News to Use Podcast Transcript: Apr. 3, 2013
Good day, and welcome to the Fairfax County News to Use podcast for
April 3, 2013. Coming up, learn about the latest health rankings, a
walk for victim’s rights, environmental excellence awards, compost and
Tdap vaccines. Links to topics mentioned in this podcast can be found
online at www.fairfaxcounty.gov.
The fourth annual County Health Rankings and Roadmaps, released in March by the University of Wisconsin Population Health Institute and the Robert Wood Johnson Foundation, indicates that Fairfax County has the healthiest residents in Virginia.According to the 2013 rankings, the five healthiest localities in Virginia, starting with most healthy, are Fairfax County, followed by Loudoun, Arlington, Albemarle and York counties.The County Health Rankings look at the overall health of nearly every locality in all 50 states, using a standard method to measure how healthy people are and how long they live. To learn more about the rankings, visit www.countyhealthrankings.org.
Sign up now to walk in the 2013 Crime Victims’ Rights Week sponsored by the Fairfax County Police Department’s Victim Services Unit. The walk will be held at Fairfax Corner on Sunday, April 21, at 4:30 p.m. There will be a resource fair, live jazz and rhythm and blues and a candlelight vigil at the conclusion of the walk. The walk is free. For details and to register, visit www.fairfaxcounty.gov/police.
Do you know someone who’s an environmental champion? You can nominate them for an Environmental Excellence Award from Fairfax County. This award is given to residents, organizations, businesses and county employees who give time and energy to benefit the environment, support county environmental efforts, or who are a role model for others. The nomination deadline is May 31. Nomination forms and more information can be found online at www.fairfaxcounty.gov/dpz.
If you’re a gardener, you’ve heard the term soil amendments, which is really just compost that can be worked into the soil in your flower and vegetable gardens. Compost is organic matter that improves the chemical, physical and biological content of soil. It is not a fertilizer. It’s good food for plants and doesn’t harm the environment.
To make compost, all you have to do is pile up your yard clippings and kitchen scraps, wait a year and you’ve got all the nutrition needed for healthy flowers and vegetables without the expense and potential environmental harm of chemical fertilizers. Compost can be used as a natural pesticide, a soil conditioner, for erosion control and as protection against drought. The nutrients from compost are released slowly, which prevents parasites and groundwater contamination, helps your plants grow and holds water in all types of soil. Less watering means less work for you. You can buy compost at a nursery or a hardware store, or make it yourself. Either way, your flowering plants or vegetables will thrive, your water bill will likely go down, you won’t be making trips to the store to purchase fertilizer and you won’t harm the environment. For more information about composting, call the Stormwater Management team at 703-324-5500, TTY 711, or visit www.fairfaxcounty.gov/NVSWCD.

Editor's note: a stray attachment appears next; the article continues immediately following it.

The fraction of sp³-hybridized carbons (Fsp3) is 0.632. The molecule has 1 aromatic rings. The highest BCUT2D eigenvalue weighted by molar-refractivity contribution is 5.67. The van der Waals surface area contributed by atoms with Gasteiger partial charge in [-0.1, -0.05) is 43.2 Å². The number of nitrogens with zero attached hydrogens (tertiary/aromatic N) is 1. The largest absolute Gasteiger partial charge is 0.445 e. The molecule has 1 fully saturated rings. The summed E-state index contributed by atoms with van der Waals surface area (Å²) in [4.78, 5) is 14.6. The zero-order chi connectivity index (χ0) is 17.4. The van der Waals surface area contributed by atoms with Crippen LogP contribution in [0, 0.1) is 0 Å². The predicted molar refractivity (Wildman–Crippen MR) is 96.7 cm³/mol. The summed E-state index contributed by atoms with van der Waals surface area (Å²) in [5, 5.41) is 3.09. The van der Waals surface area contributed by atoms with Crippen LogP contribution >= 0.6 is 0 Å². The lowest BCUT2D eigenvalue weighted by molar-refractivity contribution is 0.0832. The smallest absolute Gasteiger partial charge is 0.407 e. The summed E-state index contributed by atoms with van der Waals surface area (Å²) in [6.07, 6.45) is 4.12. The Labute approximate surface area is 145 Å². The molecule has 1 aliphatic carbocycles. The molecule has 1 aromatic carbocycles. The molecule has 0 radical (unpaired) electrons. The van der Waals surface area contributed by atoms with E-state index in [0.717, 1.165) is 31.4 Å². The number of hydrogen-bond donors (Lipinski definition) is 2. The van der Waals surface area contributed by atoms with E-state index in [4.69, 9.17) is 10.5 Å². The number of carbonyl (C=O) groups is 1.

Finally, the Health Department has again received a free supply of Tdap vaccine, which provides protection against pertussis – better known as whooping cough. Free Tdap vaccine for adults who are 19 and older is now available at the Health Department’s five clinics. The protection against pertussis from childhood vaccination fades over time, which is why adults should get vaccinated if they haven’t already. Getting a Tdap is especially important for pregnant women and adults who will care for or interact with infants because babies are especially vulnerable to whooping cough. Check with your health care provider to learn more, or visit a Health Department clinic. Locations and more information about Tdap vaccine and whooping cough are posted online at www.fairfaxcounty.gov/HD.
That’s all for this News to Use podcast. Thanks for listening. For more information about the topics in this podcast and for continuous news updates, visit www.fairfaxcounty.gov/news. You may also call 703-FAIRFAX, that’s 703-324-7329, weekdays between 8 a.m. and 4:30 p.m. News to Use is produced by the Fairfax County, Virginia, government.